Published: May 14, 2016

By Aimee Wismar

Photo of the Tivoli Building

                               The exterior of the Tivoli Brewing Company circa 1938 or 1939. Image courtesy of the Denver Public Library Picture Image courtesy of the Denver Public Library                                              

Photo of horse team outside of Tivoli Brewing

Image courtesy of the Denver Public Library

History of the Tivoli Brewing Company

 In 1866 Sigi Moritz, a German immigrant opened the brewing company on Tenth Street between Market and Larimer Streets. He named it Sigi's. Moritz operated the brewery for a little over a decade until he sold it to Max Melsheimer, another German immigrant. Melsheimer renamed the brewery the Milwaukee Brewing Company and made many improvements to the property. Most of what is now the Tivoli Student Union was during Melsheimer's tenure. He constructed the now iconic tower building, the Turnhalle, and the two adjoining buildings on the corner of Tenth and Larimer Streets. In 1900 Melsheimer sold the brewery to John Good, another German immigrant. Good renamed the brewery in honor of the Tivoli Gardens in Copenhagen. The Good family operated the brewery until 1969 when, after the disastrous 1965 flood and a series of labor strikes, the brewery closed its doors for good.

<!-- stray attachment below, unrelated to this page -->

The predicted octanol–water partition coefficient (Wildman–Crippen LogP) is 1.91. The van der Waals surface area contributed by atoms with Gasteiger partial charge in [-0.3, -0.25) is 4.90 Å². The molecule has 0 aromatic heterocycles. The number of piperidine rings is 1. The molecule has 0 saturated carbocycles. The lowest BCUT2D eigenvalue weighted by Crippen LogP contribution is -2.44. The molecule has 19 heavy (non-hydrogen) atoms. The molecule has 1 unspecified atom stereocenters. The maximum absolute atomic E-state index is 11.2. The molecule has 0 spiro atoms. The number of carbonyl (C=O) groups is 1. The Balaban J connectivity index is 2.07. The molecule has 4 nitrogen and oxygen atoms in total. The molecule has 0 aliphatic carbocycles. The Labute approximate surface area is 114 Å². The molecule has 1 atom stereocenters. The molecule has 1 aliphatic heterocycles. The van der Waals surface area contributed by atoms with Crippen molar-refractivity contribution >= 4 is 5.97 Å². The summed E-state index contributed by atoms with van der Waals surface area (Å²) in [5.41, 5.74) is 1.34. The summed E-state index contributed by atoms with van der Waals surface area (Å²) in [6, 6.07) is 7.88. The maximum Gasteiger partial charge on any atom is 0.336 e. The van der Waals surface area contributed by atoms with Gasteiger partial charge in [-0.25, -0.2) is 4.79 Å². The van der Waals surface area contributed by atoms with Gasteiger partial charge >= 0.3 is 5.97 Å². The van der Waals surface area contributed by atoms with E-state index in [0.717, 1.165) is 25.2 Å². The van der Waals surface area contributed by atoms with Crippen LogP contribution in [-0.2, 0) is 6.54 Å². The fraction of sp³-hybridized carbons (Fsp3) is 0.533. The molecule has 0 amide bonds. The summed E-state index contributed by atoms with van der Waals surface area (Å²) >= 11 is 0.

Photo of German Tivoli Workers

Image courtesy of the Denver Public Library

 

The Tivoli and the German Community

With the industrialization emerging in West Denver, many German workers settled in Auraria to be close to work, and the Tivoli became the social center for the neighborhood. The Denver chapter of the Turnverein, a German gymnastics club, called Sigi’s brewery its headquarters during its early years. The Turnverein sponsored debates, scientific lectures, shooting competitions, traditional German feasts, and Oktoberfest. Turnverein leaders were also able to push legislation through the Colorado State Legislature that put physical education in public schools. In 1882 Melsheimer built the Turnhalle Opera house adjacent to the brewery. It served as a place where the Turnverein could hold music concerts, lectures, plays, and debates.

 

 

 

 

Photo of the Tivoli

Photo courtesy of the Denver Public Library

The Tivoli Becomes a Student Union 

In 1973 officials placed the Tivoli on the National Register of Historic places. The Denver  Urban Renewal Authority bought the building that same year and transferred ownership to the Auraria Higher Education Center(AHEC). But, when renovation costs skyrocketed,  AHEC was forced to lease the building to a private development firm which built restaurants and shops in the complex. In 1991, Auraria students voted to buy back the lease on the Tivoli and use it as a student union. In 1994 the Tivoli was reopened. The  Tivoli now houses restaurants, the campus bookstore, and study areas. The original  Turnhalle is used for large meetings and conferences. In 2005 AHEC completed another renovation that restored the original red brick on the outside which had been hidden for seventy years.